Its impact is so huge but it's also so slow. China isn't throwing its weight around. It doesn't need to. It's thinking long-term. "Let everyone else have their hoo-ha, all their hysteria, their uproar over this issue and that issue. We'll just sit back and just keeping making stuff, keep buying stuff and we'll always talk peace. Everyone else wants to have war. Okay." At the same time though they are building a big stick and they already have a big stick. They have nuclear weapons. They have the world's largest army. They still have only one aircraft carrier but who knows? If they can build 100 cities on the QT; apparently most of them they keep quiet, where they're completely developing the interior of their country, they can probably build 20 US-size aircraft carriers in secret and then just say "Here they are!" at some point. Who knows?

I think what Trump was picking upon on is the chatter he himself was hearing among fellow members of the elites in the US, that yeah, this is a problem. We are going to be supplanted in one way or another. I don't know how they think they're going to cope with it. In the long term they can't. But they don't really think long-term. They're all about the short term, maximize profits now. Give me the money. Whatever you've got, give it to me now! They think in a different way so it's going to have inevitable consequences. I can't see it being a kind of meeting of the minds. One of those minds is going to get Alzheimer's and continue going into madness. The other one won't.

So I think that's sort of what we're seeing play out on the world stage, this insanity. It's kind of deflected cleverly because people are thinking of North Korea. But if they thought about it for a minute, no, what the elites are really getting you to think about is China because that's what obsesses them.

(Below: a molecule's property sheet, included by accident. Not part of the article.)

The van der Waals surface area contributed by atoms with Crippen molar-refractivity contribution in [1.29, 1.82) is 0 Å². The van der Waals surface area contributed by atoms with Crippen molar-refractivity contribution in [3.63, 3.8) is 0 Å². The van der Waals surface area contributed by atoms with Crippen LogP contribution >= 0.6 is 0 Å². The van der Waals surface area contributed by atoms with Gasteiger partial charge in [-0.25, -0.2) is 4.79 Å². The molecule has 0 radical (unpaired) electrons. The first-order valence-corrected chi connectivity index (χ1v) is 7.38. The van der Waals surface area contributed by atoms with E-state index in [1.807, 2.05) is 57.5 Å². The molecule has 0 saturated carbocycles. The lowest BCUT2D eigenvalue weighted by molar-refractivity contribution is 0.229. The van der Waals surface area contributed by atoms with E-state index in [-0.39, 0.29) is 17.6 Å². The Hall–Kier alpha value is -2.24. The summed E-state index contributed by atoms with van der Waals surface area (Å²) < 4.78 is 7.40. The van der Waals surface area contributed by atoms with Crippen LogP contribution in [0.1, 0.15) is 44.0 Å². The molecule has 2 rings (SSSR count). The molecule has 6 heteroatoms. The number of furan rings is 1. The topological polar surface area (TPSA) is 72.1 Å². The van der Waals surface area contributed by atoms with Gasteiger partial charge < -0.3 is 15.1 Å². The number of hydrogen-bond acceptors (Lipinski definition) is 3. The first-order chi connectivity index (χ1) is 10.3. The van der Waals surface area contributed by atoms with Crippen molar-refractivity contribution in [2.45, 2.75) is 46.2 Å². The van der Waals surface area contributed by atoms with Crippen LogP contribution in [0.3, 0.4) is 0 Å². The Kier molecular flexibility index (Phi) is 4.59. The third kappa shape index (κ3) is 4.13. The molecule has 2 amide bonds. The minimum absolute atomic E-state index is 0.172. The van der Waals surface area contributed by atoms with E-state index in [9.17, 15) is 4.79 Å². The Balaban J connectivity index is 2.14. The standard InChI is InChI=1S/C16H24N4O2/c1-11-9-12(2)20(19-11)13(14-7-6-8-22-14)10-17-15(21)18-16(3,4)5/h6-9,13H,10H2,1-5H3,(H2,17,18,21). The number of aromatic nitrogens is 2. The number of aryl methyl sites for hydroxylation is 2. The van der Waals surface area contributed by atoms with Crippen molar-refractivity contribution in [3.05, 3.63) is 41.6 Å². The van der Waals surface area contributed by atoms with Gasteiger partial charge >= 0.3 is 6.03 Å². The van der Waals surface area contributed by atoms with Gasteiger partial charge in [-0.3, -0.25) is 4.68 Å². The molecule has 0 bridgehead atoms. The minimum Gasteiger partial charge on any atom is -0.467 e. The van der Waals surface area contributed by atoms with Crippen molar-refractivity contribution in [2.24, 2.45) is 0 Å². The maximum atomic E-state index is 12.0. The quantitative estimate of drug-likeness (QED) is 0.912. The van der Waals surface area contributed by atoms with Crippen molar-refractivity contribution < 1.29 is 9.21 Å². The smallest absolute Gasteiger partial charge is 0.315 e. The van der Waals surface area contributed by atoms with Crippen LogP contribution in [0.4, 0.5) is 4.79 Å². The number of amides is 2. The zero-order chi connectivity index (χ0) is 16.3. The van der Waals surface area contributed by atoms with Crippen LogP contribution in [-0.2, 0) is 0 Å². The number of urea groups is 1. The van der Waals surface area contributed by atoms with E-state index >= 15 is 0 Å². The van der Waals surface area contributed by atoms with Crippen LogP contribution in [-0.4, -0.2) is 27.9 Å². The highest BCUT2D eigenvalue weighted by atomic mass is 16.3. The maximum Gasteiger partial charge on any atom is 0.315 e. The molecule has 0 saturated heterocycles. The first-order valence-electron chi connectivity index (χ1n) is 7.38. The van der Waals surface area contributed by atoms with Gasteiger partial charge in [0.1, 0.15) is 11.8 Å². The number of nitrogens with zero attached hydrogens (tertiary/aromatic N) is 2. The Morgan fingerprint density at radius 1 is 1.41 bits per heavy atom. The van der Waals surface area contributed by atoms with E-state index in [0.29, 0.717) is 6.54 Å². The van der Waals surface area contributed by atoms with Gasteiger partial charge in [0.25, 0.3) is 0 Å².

Elan: Right. That's what obsesses Kissinger.

Niall: Kissinger, right. The pivot to China. The obsession with breaking up the USSR and China relationship 60 years ago. That's now been reformed. Oops! It's been reformed, ironically in part, as a consequence of their own actions, of the elite's actions because Putin turns to Beijing after they do Kiev.

Joe: Yup.

Niall: But then it was always going to happen in some way or another.

Joe: But it didn't have to happen in such a one-sided way. But they asked for it basically. The west came along with "my way or the highway" and Putin responded by saying "Well it doesn't have to be only one way, so have it your way."

Niall: Do we have any news yet on...

Joe: No.

Niall: No. That's a shame. We'd love the breaking news.

Joe: Somebody won something. It's not even going to be a win but who knows? It's going to be somewhere between Le Pen, Macron and Fillon. Those three, Macron, Fillon and Le Pen. It could end up being Fillon or Macron in the final and then the whole Le Pen talk will all be history, for another five years at least. But who knows?

The only real upset in this French election will be if Le Pen won and first of all she'd have to be in the top two tonight and then she'd have to win on May 7th and it's a bit of a long shot to be honest, I think, given there are a lot of people in France who are very much pro-EU and see France as the founder of the EU and they'd be the last ones to want to go with anybody promoting an exit from the EU. So I'm not sure there are enough people in France who would actually vote for her. particularly in the second round if she was up against one of the other polished politicians.

So we're going to have to wait and see. We don't really predict much except on the broad strokes because there's no point in predicting because you just get egg on your face. Anyway, I think we're going to leave it there for this week folks. We've covered all of our topics. So thanks for listening in. We'll be back next week with another show and we'll have lots to talk about I'm sure given all the stuff going on. So until then we wish you all a very good day/evening/night, whatever.

All: Good-byes.